In life and in business, change is a constant. Some changes happen unexpectedly, others we can anticipate, and still others we enact ourselves. No matter what kind of change you're facing, if you have the right mindset, I believe you can leverage change to innovate and grow. Here are some thoughts I have on how to not only embrace change, but to use it to propel your team and your company forward:
- Let Go of Expectations: The writer William Faulkner once said about the writing process, "You have to learn to kill your darlings". Meaning: sometimes you have to completely reinvent or abandon an idea or approach that you are strongly attached to. It's easy to become personally invested in an idea. You may even feel like in that idea, there's a piece of yourself on the line. In letting go of our "darlings", we let go of that attachment, and in doing so, open ourselves up to a wealth of possibilities. More importantly, we don't hinge our success on one concept or assumption. By letting go of old ideas and expectations, you discover that each new idea presents a new opportunity to achieve your ultimate goals.
- Double Down: If something isn't working, it means one of two things... you need to eliminate it completely, or double down. Sometimes you need to just go further with something. As Sheryl Sandberg said, instead of leaving the table, lean in. We see an example of this in Microsoft. Microsoft wasn't focusing enough on new technology and innovation, so they doubled down. What emerged was the Hololens, which has created a new paradigm for virtual reality and information. If you're not seeing results, it's because your model is either flawed, or you're not putting enough energy into it. Either way, when you double down on it, you'll get clarity.
- Invest in an Adaptable Team: A key to leveraging change to your advantage is surrounding yourself with people who are not only adaptable to change, but thirsty for it. Some people associate change with loss, and will try to resist or even block change in your company. But the best people thrive in the midst of change. The famous psychologist Angela Lee Duckworth found in research on success that the greatest determining factor of success is "grit": or the ability to pick oneself up after a fall and be resilient. If you invest in people who are resilient, adaptable, and have grit, you will be equipped with a team that can thrive in times of uncertainty and change. After all, when nothing is certain, anything is possible.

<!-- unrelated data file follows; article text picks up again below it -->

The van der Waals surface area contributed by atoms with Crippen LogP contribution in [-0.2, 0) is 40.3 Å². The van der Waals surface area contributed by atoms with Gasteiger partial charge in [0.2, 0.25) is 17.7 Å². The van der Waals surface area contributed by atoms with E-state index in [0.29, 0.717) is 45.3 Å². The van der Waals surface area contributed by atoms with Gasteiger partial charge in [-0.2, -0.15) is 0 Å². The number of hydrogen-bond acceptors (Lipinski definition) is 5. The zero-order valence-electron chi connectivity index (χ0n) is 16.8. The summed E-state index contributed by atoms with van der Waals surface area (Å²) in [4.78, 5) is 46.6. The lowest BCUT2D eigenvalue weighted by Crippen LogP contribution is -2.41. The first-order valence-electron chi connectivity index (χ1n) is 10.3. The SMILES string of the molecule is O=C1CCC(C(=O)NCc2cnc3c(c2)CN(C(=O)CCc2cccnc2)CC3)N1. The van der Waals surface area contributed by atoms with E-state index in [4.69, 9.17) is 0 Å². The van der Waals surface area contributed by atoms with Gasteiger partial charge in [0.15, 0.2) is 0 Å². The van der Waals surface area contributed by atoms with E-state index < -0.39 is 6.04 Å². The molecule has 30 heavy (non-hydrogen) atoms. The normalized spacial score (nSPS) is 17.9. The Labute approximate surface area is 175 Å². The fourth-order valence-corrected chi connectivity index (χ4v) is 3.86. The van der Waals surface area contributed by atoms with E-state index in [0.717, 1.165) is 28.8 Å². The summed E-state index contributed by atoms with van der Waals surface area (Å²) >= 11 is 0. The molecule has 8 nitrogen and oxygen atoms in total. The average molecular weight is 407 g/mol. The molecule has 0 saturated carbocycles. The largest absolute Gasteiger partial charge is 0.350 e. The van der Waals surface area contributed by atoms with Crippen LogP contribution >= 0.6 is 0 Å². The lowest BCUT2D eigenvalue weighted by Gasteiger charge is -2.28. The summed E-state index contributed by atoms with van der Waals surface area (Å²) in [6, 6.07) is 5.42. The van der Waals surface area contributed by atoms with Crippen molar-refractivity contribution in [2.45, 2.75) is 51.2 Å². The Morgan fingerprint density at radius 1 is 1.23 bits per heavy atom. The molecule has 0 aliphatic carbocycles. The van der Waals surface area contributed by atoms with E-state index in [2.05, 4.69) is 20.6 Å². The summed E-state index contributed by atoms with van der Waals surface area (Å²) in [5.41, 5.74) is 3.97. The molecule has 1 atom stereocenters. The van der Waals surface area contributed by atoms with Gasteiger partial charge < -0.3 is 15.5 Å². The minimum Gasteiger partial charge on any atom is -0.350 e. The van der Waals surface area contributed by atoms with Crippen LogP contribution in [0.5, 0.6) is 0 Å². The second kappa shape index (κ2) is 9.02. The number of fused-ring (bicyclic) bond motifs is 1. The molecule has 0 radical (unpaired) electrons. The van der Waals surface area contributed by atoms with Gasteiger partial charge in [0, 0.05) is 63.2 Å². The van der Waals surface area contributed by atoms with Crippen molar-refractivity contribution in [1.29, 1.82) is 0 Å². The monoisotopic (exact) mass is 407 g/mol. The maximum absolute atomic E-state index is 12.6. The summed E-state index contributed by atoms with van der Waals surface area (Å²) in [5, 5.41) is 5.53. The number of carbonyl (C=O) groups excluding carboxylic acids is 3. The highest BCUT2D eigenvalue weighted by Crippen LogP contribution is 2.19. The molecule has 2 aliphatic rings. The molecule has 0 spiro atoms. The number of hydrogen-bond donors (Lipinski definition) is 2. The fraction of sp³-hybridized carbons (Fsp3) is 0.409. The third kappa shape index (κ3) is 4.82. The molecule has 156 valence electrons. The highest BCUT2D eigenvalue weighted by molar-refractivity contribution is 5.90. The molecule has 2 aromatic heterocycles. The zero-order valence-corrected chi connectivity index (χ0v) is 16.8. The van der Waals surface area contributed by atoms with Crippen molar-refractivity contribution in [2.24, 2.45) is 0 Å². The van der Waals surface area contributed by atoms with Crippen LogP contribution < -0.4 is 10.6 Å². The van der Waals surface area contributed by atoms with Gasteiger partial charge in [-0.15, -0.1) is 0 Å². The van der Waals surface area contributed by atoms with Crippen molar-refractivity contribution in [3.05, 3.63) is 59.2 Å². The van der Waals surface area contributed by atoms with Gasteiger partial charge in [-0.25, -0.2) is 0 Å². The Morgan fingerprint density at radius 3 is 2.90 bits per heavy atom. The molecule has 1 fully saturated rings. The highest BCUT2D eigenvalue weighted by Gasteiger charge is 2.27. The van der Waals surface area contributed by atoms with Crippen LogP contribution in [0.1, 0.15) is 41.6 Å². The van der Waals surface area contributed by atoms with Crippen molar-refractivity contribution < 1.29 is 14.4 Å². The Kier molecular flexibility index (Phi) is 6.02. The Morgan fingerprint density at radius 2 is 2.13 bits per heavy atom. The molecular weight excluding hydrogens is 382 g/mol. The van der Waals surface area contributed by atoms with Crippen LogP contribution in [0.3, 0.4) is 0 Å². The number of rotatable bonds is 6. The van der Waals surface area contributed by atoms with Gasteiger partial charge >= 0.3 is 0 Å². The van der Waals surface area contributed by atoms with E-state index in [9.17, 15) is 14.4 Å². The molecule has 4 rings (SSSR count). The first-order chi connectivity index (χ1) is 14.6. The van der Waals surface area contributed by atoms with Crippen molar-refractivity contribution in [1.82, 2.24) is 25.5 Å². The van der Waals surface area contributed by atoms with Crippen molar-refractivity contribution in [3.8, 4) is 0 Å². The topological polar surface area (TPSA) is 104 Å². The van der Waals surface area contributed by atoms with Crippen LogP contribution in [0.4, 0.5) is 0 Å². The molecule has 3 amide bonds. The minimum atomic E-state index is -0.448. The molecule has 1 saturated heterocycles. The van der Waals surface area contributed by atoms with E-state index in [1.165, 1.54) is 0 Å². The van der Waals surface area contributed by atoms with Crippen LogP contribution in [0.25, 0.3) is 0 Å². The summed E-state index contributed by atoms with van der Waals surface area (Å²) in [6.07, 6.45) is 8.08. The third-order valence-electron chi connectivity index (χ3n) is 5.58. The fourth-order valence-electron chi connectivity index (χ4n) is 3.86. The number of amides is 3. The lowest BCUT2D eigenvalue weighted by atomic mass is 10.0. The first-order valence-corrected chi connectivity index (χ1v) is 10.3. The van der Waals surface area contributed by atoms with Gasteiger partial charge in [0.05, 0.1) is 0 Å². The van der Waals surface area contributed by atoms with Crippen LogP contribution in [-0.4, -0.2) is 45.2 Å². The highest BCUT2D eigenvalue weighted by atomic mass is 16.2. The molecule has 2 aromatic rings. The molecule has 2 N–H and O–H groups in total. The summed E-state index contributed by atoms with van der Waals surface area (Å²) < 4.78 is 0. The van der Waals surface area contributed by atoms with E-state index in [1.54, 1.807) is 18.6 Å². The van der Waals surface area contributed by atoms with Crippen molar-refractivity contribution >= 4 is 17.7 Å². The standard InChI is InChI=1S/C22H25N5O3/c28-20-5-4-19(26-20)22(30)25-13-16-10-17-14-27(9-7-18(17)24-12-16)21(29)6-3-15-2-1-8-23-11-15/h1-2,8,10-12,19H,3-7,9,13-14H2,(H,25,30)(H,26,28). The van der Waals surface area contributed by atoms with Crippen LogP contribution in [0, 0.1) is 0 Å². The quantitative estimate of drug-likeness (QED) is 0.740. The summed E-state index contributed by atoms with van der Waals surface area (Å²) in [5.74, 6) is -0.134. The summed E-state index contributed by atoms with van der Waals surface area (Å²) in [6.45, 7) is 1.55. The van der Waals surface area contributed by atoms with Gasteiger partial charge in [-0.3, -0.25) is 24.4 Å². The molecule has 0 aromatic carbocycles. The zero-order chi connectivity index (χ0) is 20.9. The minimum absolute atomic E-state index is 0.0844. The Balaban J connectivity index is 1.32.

- Keep Moving: Change creates movement. And movement can lead to new ideas, discoveries and opportunities. Newton's first law informs us that a moving object is likely to keep moving; an object at rest will stay at rest unless acted upon. So, if you want to make things happen and truly innovate....keep moving. When companies stop progressing, they become irrelevant and worse, extinct. If you keep moving towards your end goal, new solutions and opportunities will present themselves.
- Flow, Don't Harden: When change is happening, you might feel the natural instinct to tighten up, harden, and put up your guard. But change is best navigated with a more fluid approach. We see this in nature. If you are rafting down a river, it's easier to navigate a turbulent current when you're moving with it, not against it. Flow has a stealthy kind of power: it gives you strength through momentum, and will always outpower brute force. That's why the momentum and fluidity of water will always erode rock. And for good reason... agility has it's rewards. We saw this in the tech industry with mobile: the companies that were able to flow with the rise of mobile reaped the benefits of a mobile-first market. Those who resisted, were ultimately eroded by it. Be like water, not like rock. Flow, don't harden.
- Keep Your End Goal in Mind: When you have a positive goal, it's like finding your North Star. It will direct you to the right path or course of action no matter what the present circumstance is. That's why it's important to keep your eye on your star. In transitional periods, it will feel more comfortable to retract back to old habits and strategies you've always relied on. But instead of grasping onto old ways of thinking, hold true to your vision. That's why I always make a habit of writing my strategic goals for our company on a piece of paper, and keeping that in my pocket. Carrying that paper with me day after day has deteriorated it and worn it down to practical shreds, but what it symbolizes stays in tact: the end goal. Even through periods of turbulence, the principles and goals written on it guide me like a North Star.
As business leaders, we embrace risk every day, so change is our prerogative. Risk means change and lots of it. But whether you're a startup or a business magnate, change presents a unique opportunity. Ultimately, change gives us all the chance to lead. And if we allow ourselves to embrace change, we can become agents of change ourselves. As Gandhi said, "Be the change you want to see in the world." I can't think of a better North Star.